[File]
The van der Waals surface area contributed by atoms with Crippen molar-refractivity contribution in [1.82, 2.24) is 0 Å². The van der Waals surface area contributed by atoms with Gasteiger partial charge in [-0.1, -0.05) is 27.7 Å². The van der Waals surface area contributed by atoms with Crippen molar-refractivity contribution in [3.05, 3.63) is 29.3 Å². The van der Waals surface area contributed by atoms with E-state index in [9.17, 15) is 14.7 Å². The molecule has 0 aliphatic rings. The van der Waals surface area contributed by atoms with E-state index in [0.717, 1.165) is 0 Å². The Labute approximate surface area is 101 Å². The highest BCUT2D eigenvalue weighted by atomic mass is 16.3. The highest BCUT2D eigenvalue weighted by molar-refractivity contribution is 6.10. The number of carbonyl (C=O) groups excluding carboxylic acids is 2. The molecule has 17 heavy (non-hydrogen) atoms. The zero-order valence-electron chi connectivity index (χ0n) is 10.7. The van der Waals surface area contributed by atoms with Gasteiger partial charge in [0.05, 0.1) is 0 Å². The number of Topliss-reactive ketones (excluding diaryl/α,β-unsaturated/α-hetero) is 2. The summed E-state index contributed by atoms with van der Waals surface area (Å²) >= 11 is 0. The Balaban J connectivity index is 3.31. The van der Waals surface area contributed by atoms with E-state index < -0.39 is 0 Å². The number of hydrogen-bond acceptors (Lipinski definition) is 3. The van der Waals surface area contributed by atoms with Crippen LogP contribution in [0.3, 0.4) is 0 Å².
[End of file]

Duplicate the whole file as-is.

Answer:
The van der Waals surface area contributed by atoms with Crippen molar-refractivity contribution in [1.82, 2.24) is 0 Å². The van der Waals surface area contributed by atoms with Gasteiger partial charge in [-0.1, -0.05) is 27.7 Å². The van der Waals surface area contributed by atoms with Crippen molar-refractivity contribution in [3.05, 3.63) is 29.3 Å². The van der Waals surface area contributed by atoms with E-state index in [9.17, 15) is 14.7 Å². The molecule has 0 aliphatic rings. The van der Waals surface area contributed by atoms with E-state index in [0.717, 1.165) is 0 Å². The Labute approximate surface area is 101 Å². The highest BCUT2D eigenvalue weighted by atomic mass is 16.3. The highest BCUT2D eigenvalue weighted by molar-refractivity contribution is 6.10. The number of carbonyl (C=O) groups excluding carboxylic acids is 2. The molecule has 17 heavy (non-hydrogen) atoms. The zero-order valence-electron chi connectivity index (χ0n) is 10.7. The van der Waals surface area contributed by atoms with Gasteiger partial charge in [0.05, 0.1) is 0 Å². The number of Topliss-reactive ketones (excluding diaryl/α,β-unsaturated/α-hetero) is 2. The summed E-state index contributed by atoms with van der Waals surface area (Å²) >= 11 is 0. The Balaban J connectivity index is 3.31. The van der Waals surface area contributed by atoms with E-state index < -0.39 is 0 Å². The number of hydrogen-bond acceptors (Lipinski definition) is 3. The van der Waals surface area contributed by atoms with Crippen LogP contribution in [0.3, 0.4) is 0 Å².